In Congress and among many outside specialists, technology is seen as the main culprit in these projects in the form of an almost irresistible attraction within the military and civilian hierarchy for the latest in gadgetry. Nunn, a leading defense specialist in Congress, says, "The way we handle technology has got to be re-examined."
In some areas, the United States clearly must keep its lead. But in many cases, Nunn says, the most important thing is to get equipment to the troops fast, in sufficient numbers and in a sufficiently simple form so it can be operated by a military with fewer and fewer skilled personnel.
The military counters that U.S. defense is largely based on offsetting the numerical superiority of the Soviet-led Warsaw Pact forces with weapons of superior quality. Clearly, there is some merit to this argument.
But in its report in September on the new defense budget, the House Appropriations Committee warned that "Our weapons tend to be so complicated that they break down too often and are difficult and expensive to maintain."
Ultimately, this has meant that not enough spare parts or skilled people are available to fix them, and this has "a direct relationship to the extremely low readiness of military aircraft and other weapons, and has an indirect impact on moral and retention of military personnel," the report says.
In trying to keep the debate over today's combat-readiness in perspective, other factors must be kept in mind.
In 1974, as Air Force Gen. Billy M. Minter points out, the Air Force was faced with replacing the heavy losses suffered in Vietnam, and made a conscious decision to spend its money on bringing in a whole new array of more modern planes first and buying the spare parts later. For one thing, nobody was sure what spares would be needed for the new F15s, A10 attack planes and airborne early warning craft.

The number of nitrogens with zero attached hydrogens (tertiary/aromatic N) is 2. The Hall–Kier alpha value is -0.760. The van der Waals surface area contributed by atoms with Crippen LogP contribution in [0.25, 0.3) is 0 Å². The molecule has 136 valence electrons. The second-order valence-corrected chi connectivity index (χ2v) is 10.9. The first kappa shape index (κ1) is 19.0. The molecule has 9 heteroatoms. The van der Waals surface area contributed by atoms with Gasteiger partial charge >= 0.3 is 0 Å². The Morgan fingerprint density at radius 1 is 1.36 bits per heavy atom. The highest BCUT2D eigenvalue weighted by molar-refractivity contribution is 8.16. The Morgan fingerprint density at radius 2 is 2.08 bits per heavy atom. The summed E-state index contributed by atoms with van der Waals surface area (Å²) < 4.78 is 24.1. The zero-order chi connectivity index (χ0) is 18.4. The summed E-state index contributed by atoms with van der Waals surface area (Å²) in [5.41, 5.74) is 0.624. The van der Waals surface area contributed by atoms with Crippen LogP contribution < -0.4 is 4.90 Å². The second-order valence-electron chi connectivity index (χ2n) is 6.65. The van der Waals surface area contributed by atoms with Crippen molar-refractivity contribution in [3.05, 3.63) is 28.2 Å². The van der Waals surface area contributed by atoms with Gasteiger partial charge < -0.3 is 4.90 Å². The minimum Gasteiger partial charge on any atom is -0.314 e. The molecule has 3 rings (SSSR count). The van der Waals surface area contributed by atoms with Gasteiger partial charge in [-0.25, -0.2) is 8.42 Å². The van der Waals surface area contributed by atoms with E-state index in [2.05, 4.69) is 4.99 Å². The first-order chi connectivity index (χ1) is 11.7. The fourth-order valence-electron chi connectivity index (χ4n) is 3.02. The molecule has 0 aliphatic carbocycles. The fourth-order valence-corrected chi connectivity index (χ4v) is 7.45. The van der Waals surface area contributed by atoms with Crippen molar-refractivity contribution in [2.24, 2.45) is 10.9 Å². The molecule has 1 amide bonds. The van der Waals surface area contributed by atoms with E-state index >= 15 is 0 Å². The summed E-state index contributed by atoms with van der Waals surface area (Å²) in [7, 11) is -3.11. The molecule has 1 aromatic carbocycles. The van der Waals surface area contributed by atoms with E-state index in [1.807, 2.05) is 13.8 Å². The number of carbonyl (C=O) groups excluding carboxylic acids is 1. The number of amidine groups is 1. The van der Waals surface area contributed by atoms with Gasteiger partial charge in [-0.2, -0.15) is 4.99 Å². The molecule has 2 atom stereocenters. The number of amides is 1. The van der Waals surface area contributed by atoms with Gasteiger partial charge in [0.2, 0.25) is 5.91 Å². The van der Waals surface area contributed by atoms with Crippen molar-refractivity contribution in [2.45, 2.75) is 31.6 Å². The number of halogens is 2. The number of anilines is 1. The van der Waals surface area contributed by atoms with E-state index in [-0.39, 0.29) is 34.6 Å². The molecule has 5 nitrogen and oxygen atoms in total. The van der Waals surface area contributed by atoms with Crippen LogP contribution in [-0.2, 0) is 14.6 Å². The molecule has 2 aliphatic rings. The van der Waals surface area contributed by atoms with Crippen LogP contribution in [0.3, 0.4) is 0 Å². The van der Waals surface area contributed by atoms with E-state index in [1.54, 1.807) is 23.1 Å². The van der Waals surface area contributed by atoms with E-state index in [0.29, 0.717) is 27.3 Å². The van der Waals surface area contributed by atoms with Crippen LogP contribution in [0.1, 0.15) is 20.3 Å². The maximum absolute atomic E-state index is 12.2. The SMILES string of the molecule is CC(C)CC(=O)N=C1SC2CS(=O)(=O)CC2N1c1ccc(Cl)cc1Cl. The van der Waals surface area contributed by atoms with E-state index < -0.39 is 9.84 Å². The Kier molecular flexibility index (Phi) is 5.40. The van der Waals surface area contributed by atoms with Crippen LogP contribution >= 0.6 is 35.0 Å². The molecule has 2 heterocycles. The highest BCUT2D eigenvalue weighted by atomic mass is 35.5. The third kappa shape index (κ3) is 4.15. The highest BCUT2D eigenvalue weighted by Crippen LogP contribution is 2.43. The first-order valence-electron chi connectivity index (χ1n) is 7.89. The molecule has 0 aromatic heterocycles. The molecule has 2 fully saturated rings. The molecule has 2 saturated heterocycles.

Though the lack of spares is now an issue, another general points out that nobody was really thinking of fighting a war again in the early and mid-1970s, when many key long-range decisions were made. There was still a generally antimilitary hangover from Vietnam, and the era of U.S.-Soviet detente, fostered by several administrations, contributed to the idea that nobody would be fighting soon.
It was Congress, much of which is now complaining that the United States has no way to move forces quickly to the Persian Gulf, that continued to reject efforts by former defense secretary James R. Schlesinger Jr. to beef up the U.S. civilian fleet of jetliners so they could haul military cargo in an emergency.
It was also in the mid-1970s when the Navy essentially lost several years in its efforts to figure out what kind of new ships to build. Former chief of naval operations Adm. Elmo Zumwalt tried to push the fleet in the direction of more and smaller ships, and his successors then undid much of what Zumwalt had set in motion.